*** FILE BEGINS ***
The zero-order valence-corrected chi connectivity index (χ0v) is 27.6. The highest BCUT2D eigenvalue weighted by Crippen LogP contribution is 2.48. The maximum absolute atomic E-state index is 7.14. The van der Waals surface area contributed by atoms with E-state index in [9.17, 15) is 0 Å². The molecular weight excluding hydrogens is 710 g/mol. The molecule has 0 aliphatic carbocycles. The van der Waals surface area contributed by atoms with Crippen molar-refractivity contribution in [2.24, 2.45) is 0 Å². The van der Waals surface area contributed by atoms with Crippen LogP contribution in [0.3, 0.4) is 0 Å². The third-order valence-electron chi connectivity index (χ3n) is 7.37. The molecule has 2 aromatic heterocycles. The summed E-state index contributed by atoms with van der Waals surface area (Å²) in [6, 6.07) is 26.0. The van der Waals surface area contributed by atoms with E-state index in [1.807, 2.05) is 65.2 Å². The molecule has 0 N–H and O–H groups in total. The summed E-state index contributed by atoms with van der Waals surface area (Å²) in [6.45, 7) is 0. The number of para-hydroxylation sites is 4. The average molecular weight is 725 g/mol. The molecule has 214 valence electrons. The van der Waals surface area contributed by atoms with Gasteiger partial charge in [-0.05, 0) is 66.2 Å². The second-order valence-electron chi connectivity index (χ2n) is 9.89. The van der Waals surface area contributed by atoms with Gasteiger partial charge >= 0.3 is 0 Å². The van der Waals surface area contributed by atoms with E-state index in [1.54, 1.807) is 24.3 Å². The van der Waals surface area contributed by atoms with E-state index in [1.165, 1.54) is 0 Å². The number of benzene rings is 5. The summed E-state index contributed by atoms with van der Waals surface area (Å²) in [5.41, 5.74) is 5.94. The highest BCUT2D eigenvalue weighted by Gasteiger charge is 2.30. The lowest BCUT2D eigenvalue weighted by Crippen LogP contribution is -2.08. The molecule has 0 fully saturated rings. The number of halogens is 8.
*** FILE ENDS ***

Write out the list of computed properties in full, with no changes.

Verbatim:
The zero-order valence-corrected chi connectivity index (χ0v) is 27.6. The highest BCUT2D eigenvalue weighted by Crippen LogP contribution is 2.48. The maximum absolute atomic E-state index is 7.14. The van der Waals surface area contributed by atoms with E-state index in [9.17, 15) is 0 Å². The molecular weight excluding hydrogens is 710 g/mol. The molecule has 0 aliphatic carbocycles. The van der Waals surface area contributed by atoms with Crippen molar-refractivity contribution in [2.24, 2.45) is 0 Å². The van der Waals surface area contributed by atoms with Crippen LogP contribution in [0.3, 0.4) is 0 Å². The third-order valence-electron chi connectivity index (χ3n) is 7.37. The molecule has 2 aromatic heterocycles. The summed E-state index contributed by atoms with van der Waals surface area (Å²) in [6, 6.07) is 26.0. The van der Waals surface area contributed by atoms with E-state index in [1.807, 2.05) is 65.2 Å². The molecule has 0 N–H and O–H groups in total. The summed E-state index contributed by atoms with van der Waals surface area (Å²) in [6.45, 7) is 0. The number of para-hydroxylation sites is 4. The average molecular weight is 725 g/mol. The molecule has 214 valence electrons. The van der Waals surface area contributed by atoms with Gasteiger partial charge in [-0.05, 0) is 66.2 Å². The second-order valence-electron chi connectivity index (χ2n) is 9.89. The van der Waals surface area contributed by atoms with Gasteiger partial charge >= 0.3 is 0 Å². The van der Waals surface area contributed by atoms with E-state index in [1.54, 1.807) is 24.3 Å². The van der Waals surface area contributed by atoms with E-state index in [1.165, 1.54) is 0 Å². The number of benzene rings is 5. The summed E-state index contributed by atoms with van der Waals surface area (Å²) in [5.41, 5.74) is 5.94. The highest BCUT2D eigenvalue weighted by Gasteiger charge is 2.30. The lowest BCUT2D eigenvalue weighted by Crippen LogP contribution is -2.08. The molecule has 0 fully saturated rings. The number of halogens is 8.